CRM’s infatuation with all things social may be taking a bite out of its backside. Too often CRM vendors focus on outbound messaging through products like Twitter and Facebook while forgetting about Stephen Covey.
You might remember him as the guru who told us about “The Seven Habits of Highly Successful People.” Remember Habit 5? “Seek first to understand, then to be understood.” Brilliant stuff—something we all should have been taught at home though I confess I don’t recall that memo. My bad. I caught up eventually.
A recent article in The Economist brought a lot home to me. The article quotes work by Mikolaj Jan Piskorski, a Harvard Business School professor and one of his MBA students Bill Heil. According to The Economist, the researchers surveyed more than 300,000 Twitter users in May 2009 and reported results that include:
- More than half said they tweeted less than once every 74 days
- The most active 10% of Twitter users published 90% of all tweets
That last bullet should give anyone who believes in the wisdom of crowds reason to pause. What kind of crowd? Ought to be the first question we ask, followed by, who is in it? This goes right back to Covey—understand the audience before beginning your sermon. The first bullet proves another kind of wisdom; the kind that understands that membership is not participation.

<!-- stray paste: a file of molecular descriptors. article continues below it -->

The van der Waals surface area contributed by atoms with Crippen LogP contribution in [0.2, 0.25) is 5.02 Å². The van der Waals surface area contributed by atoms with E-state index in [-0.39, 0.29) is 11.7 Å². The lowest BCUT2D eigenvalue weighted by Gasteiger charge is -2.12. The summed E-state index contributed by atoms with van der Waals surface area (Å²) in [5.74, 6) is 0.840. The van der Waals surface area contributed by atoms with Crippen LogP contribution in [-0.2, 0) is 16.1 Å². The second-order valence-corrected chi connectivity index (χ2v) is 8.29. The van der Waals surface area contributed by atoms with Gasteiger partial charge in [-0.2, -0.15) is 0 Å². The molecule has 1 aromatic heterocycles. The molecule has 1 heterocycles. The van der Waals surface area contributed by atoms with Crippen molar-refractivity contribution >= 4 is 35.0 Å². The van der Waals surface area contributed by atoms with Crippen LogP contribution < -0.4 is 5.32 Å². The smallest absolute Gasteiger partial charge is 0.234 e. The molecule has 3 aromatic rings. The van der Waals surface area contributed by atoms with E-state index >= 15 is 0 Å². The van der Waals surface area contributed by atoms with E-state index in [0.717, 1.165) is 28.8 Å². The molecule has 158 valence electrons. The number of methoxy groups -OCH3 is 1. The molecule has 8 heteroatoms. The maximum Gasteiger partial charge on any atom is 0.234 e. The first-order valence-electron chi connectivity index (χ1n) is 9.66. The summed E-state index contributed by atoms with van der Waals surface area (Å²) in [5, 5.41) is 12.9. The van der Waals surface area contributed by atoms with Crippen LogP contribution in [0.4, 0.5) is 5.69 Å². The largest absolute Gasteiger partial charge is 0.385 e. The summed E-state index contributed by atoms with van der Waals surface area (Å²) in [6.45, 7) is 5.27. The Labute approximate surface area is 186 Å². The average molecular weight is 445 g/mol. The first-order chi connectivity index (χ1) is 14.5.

Of course there are times when the proverbial (or Monty Pythonesque) blind horse could tell you all you need to know, as in when you start getting complaints that a product or process is broken. But that’s called feedback and often we confuse it with discovery.
When you really want to discover what your customers think—their attitudes, behaviors, biases, and unmet needs—it really helps to know that the data you are collecting is coming from a reasonable cross section, not the noisy ten percent. Just as there are names for processes like “feedback” and “discovery” there’s a term that describes that noisy ten percent. They’re often called outliers.
CRM’s work with social media so far seems focused in various ways on the outliers, and predictably vendors are still trying to figure out social media’s true potential. If you understand the value of communities, it should be obvious.